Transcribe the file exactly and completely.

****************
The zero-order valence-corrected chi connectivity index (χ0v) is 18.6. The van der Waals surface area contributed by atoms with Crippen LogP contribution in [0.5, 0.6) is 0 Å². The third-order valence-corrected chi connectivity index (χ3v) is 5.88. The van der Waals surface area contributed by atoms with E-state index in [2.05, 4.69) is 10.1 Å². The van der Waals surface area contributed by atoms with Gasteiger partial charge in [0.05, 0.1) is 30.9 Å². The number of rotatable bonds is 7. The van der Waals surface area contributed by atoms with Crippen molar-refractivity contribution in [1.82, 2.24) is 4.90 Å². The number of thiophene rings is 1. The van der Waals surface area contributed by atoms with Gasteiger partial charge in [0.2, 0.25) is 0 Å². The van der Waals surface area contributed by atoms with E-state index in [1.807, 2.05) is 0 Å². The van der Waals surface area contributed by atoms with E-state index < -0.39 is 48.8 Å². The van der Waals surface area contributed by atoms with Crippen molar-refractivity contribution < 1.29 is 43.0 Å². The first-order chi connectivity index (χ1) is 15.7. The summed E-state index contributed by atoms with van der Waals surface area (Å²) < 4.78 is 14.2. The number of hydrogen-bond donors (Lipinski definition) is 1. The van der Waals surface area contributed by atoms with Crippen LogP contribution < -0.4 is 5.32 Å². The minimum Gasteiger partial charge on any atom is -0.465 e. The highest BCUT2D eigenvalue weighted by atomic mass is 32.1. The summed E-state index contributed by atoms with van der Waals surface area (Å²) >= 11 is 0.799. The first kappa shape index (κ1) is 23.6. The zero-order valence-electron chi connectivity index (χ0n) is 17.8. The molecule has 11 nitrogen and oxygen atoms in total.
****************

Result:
The zero-order valence-corrected chi connectivity index (χ0v) is 18.6. The van der Waals surface area contributed by atoms with Crippen LogP contribution in [0.5, 0.6) is 0 Å². The third-order valence-corrected chi connectivity index (χ3v) is 5.88. The van der Waals surface area contributed by atoms with E-state index in [2.05, 4.69) is 10.1 Å². The van der Waals surface area contributed by atoms with Gasteiger partial charge in [0.05, 0.1) is 30.9 Å². The number of rotatable bonds is 7. The van der Waals surface area contributed by atoms with Crippen molar-refractivity contribution in [1.82, 2.24) is 4.90 Å². The number of thiophene rings is 1. The van der Waals surface area contributed by atoms with Gasteiger partial charge in [0.2, 0.25) is 0 Å². The van der Waals surface area contributed by atoms with E-state index in [1.807, 2.05) is 0 Å². The van der Waals surface area contributed by atoms with E-state index < -0.39 is 48.8 Å². The van der Waals surface area contributed by atoms with Crippen molar-refractivity contribution < 1.29 is 43.0 Å². The first-order chi connectivity index (χ1) is 15.7. The summed E-state index contributed by atoms with van der Waals surface area (Å²) < 4.78 is 14.2. The number of hydrogen-bond donors (Lipinski definition) is 1. The van der Waals surface area contributed by atoms with Crippen LogP contribution < -0.4 is 5.32 Å². The minimum Gasteiger partial charge on any atom is -0.465 e. The highest BCUT2D eigenvalue weighted by atomic mass is 32.1. The summed E-state index contributed by atoms with van der Waals surface area (Å²) >= 11 is 0.799. The first kappa shape index (κ1) is 23.6. The zero-order valence-electron chi connectivity index (χ0n) is 17.8. The molecule has 11 nitrogen and oxygen atoms in total.